Rock Mass Classification Applied to Subsidence Over High Extraction Coal Mines

Siekmeier, J. A.
Organization: Society for Mining, Metallurgy & Exploration
Pages: 9
Publication Date: Jan 1, 1986
The thickness of the laminated beam modeled in this study is based on bridging potential and TDR measurements. The laminated beam stiffness is based on the effective stiffness of an equivalent transformed section. The maximum deflection of this near-surface laminated beam is compared with the maximum measured surface subsidence. The spreadsheet provides a rational technique to graphically display the character of the overburden and potentially allows prediction of a subsidence factor based on boring logs and the proposed mine plan. The U.S. Department of the Interior, Bureau of Mines (Bureau), utilizes a commercially available computer spreadsheet program in combination with a modified version of Bieniawski's Rock Mass Rating (RMR) system to characterize the geology overlying high extraction coal mines. The spreadsheet program calculates a RMR for each bed based on the lithology, thickness, and engineering properties, which are determined from boring logs and laboratory tests. Once the RMR is calculated the spreadsheet has two major functions. First, the spreadsheet calculates values used to graphically represent the character of each individual bed in the overburden. It calculates an in situ deformation modulus using an empirical rela¬tionship between the modulus and the RMR and then uses this effective modulus along with additional parameters that are based on mine geometry to calculate the bending stiffness and bridging potential for each bed. Second, the spreadsheet creates a transformed section that allows groups of beds to be modeled as an elastic beam. It then calculates a bridging potential for the entire rock mass. The bridging potential of the rock mass is a single value that takes into account both the geology of the overburden and the geometry of the mine. It seems reasonable that there would be a strong correlation between the bridging potential, the overburden response to high extraction mining, and the subsidence ratio. The results presented in this paper focus on the relationship between the bridging potential of individual beds and the deformation measured using Time Domain Reflectometry (TOR). Subsurface displacements measured over seven high extraction coal mines in southern Illinois were correlated with the bed stiffness and bridging potential profiles. Based on these correlations it was evident that the process of caving and subsidence over these high extraction mines involved momentary bridging by individual beds or groups of beds and the ultimate development of a laminated beam near the surface.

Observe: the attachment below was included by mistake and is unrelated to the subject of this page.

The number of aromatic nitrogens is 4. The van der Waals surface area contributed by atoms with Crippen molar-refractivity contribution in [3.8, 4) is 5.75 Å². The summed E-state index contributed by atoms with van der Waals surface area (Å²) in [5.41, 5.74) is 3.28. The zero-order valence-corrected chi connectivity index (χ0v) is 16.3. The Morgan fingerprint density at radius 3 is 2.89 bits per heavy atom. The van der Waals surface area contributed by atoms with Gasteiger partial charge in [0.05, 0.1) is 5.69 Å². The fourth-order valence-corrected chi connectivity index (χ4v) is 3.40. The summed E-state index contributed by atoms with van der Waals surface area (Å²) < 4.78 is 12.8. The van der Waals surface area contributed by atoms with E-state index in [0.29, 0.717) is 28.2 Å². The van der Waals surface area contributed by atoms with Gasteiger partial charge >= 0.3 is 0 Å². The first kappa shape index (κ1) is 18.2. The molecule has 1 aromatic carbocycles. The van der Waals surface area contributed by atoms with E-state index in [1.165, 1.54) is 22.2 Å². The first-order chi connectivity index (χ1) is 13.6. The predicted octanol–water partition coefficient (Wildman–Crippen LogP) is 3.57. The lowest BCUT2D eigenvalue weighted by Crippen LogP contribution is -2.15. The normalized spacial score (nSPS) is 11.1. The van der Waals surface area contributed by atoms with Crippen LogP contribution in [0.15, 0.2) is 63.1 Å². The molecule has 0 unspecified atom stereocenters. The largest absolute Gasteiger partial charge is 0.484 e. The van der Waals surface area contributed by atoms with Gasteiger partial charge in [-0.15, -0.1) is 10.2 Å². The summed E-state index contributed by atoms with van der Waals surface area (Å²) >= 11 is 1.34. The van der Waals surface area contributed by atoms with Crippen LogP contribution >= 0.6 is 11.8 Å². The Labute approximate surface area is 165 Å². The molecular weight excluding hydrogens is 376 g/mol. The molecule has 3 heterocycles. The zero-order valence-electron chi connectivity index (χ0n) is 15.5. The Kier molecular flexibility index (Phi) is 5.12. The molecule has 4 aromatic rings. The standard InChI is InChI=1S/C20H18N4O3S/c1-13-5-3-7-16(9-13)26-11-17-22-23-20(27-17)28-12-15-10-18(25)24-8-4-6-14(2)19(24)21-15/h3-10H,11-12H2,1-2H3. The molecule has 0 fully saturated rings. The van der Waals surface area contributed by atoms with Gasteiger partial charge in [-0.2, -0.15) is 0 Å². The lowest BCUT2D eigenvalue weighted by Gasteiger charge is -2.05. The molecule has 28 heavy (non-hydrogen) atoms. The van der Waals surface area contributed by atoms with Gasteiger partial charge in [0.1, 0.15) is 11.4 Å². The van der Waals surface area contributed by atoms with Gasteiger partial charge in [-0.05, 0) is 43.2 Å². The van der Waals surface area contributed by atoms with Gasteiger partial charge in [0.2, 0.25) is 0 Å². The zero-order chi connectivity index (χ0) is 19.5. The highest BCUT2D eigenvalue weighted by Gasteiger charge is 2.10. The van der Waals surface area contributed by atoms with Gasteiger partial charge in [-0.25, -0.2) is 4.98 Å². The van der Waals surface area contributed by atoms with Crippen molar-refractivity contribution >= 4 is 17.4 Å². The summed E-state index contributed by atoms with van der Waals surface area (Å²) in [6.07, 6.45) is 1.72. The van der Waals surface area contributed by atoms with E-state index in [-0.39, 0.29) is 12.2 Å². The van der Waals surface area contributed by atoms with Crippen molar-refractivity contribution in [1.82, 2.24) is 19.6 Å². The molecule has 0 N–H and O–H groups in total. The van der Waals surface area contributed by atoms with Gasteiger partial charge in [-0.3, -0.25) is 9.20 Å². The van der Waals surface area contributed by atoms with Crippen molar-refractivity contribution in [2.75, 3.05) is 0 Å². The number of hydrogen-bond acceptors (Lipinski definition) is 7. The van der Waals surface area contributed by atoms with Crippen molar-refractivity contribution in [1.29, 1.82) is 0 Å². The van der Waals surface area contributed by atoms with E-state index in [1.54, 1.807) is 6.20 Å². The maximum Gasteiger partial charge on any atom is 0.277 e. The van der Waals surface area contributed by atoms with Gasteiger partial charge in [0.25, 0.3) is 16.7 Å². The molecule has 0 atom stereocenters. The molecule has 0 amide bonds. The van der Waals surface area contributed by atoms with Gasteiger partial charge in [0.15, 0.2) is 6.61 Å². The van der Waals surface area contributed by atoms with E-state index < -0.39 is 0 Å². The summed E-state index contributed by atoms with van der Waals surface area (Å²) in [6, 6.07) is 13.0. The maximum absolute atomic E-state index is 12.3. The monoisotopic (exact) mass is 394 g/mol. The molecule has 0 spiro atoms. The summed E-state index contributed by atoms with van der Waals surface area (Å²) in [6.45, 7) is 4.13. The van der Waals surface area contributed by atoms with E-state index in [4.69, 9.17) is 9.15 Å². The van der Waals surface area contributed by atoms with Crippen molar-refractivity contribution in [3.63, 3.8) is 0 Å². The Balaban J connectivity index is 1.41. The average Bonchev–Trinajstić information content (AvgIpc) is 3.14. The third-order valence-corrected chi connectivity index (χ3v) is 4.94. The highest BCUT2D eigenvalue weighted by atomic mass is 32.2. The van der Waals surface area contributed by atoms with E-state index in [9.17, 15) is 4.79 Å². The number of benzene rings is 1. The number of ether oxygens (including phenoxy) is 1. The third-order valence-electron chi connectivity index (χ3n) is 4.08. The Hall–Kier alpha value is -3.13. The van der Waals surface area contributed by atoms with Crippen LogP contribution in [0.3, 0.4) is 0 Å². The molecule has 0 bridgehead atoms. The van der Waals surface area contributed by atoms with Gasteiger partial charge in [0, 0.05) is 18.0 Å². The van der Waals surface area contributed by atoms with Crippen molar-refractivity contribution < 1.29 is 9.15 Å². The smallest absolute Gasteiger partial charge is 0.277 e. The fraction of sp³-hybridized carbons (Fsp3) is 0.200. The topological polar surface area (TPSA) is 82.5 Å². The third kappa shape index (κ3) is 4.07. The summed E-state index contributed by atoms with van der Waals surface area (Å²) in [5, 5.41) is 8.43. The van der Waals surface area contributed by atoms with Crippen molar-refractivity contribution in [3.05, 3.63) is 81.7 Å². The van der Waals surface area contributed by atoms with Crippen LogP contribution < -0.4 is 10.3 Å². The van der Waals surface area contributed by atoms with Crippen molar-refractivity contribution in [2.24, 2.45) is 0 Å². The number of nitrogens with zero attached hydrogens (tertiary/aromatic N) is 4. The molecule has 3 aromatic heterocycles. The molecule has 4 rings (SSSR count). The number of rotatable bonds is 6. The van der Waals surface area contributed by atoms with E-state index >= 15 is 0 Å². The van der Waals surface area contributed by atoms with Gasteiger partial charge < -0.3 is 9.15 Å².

Full Article Download:
(1930 kb)